The creators of “Downton Abbey” have arrived in Newport, RI to begin shooting their new HBO series called “The Gilded Age”. Production trucks could be seen working Monday at Chateau sur Mer on Bellevue Avenue and a massive production tent was built in the front yard.
The production will be filming at The Breakers, The Elms and Chateau sur Mer with basecamp at Seaview Terrace on Ruggles Avenue.
HBO says the American Gilded Age was a period of immense economic change, of huge fortunes made and lost, and the rise of disparity between old money and new.
Against this backdrop of change, the story begins in 1882 — introducing young Marian Brook, the orphaned daughter of a Union general, who moves into the New York City home of her thoroughly old money aunts Agnes van Rhijn and Ada Brook. Accompanied by Peggy Scott, an accomplished African-American woman, Marian inadvertently becomes enmeshed in a social war between one of her aunts, a scion of the old money set, and her stupendously rich neighbors, a ruthless railroad tycoon and his ambitious wife, George and Bertha Russell.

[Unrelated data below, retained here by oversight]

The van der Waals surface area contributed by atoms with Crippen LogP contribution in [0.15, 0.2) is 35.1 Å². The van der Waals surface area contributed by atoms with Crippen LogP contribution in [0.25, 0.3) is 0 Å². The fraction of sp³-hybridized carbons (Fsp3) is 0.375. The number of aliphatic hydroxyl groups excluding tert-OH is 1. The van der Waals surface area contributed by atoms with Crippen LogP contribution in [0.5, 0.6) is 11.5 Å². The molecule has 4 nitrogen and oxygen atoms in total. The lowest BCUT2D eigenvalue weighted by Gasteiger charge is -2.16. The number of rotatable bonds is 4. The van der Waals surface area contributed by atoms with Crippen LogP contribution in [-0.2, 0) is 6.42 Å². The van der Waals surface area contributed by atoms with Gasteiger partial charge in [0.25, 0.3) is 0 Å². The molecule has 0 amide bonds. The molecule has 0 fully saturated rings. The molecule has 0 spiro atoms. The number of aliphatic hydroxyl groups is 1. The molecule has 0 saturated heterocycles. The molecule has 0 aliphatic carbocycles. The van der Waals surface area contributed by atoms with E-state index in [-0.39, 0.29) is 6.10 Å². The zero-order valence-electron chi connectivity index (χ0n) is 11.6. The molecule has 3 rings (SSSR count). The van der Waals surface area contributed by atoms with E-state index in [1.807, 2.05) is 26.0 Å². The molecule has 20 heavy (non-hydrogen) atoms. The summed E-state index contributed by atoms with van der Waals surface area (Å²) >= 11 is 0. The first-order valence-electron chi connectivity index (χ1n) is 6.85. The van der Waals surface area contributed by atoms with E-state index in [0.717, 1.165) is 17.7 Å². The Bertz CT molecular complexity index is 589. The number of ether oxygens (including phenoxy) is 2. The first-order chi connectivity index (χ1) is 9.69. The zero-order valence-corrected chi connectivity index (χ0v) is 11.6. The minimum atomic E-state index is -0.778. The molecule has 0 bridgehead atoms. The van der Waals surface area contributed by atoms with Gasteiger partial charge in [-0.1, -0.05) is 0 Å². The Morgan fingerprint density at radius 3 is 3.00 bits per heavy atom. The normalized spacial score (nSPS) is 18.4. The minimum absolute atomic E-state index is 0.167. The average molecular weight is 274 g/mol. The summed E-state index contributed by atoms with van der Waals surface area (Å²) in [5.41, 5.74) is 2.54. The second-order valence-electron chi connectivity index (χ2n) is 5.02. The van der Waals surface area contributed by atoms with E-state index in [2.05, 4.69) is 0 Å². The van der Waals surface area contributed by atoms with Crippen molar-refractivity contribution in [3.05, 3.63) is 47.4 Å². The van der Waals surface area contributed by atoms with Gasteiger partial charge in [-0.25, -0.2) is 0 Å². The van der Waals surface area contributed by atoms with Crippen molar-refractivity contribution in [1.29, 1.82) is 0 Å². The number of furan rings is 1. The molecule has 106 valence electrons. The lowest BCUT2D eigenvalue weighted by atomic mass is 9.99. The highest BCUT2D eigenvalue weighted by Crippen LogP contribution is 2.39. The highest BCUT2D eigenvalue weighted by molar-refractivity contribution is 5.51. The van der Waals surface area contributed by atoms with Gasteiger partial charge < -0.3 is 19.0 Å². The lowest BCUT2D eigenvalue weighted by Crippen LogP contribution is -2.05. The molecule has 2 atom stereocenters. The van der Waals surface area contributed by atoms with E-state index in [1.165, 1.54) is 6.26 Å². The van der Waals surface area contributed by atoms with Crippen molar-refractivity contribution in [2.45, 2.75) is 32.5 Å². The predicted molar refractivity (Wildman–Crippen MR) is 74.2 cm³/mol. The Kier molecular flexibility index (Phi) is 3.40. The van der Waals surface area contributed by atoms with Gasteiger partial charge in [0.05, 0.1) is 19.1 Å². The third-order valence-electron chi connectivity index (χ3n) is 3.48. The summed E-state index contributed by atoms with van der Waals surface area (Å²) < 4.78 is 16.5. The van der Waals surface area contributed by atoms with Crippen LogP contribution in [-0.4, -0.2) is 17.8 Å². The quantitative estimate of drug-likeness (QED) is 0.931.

In this exciting new world that is on the brink of the modern age, will Marian follow the established rules of society, or forge her own path?
Christine Baranski, Cynthia Nixon, Carrie Coon, Morgan Spector, Denée Benton, Louisa Jacobson, Taissa Farmiga, Blake Ritson, Simon Jones, Harry Richardson, Thomas Cocquerel, Jack Gilpin and Jeanne Tripplehorn have all signed on to the show.
Julian Fellowes — best known for creating, writing and executive-producing the award-winning Downton Abbey — is the creator, writer and executive producer on the series. Gareth Neame will executive produce; Michael Engler and Salli Richardson-Whitfield will both direct and executive produce; David Crockett will executive produce; Sonja Warfield will write and co-executive produce. Gilded Age is a co-production between HBO and Universal Television.
Chateau-sur-Mer is a landmark of High Victorian architecture, furniture, wallpapers, ceramics and stenciling. It was the most palatial residence in Newport from its completion in 1852 until the appearance of the Vanderbilt houses in the 1890s. It was the scene of memorable entertainments, from the “Fete Champetre,” an elaborate country picnic for more than 2,000 guests held in 1857, to the debutante ball for Miss Edith Wetmore in 1889.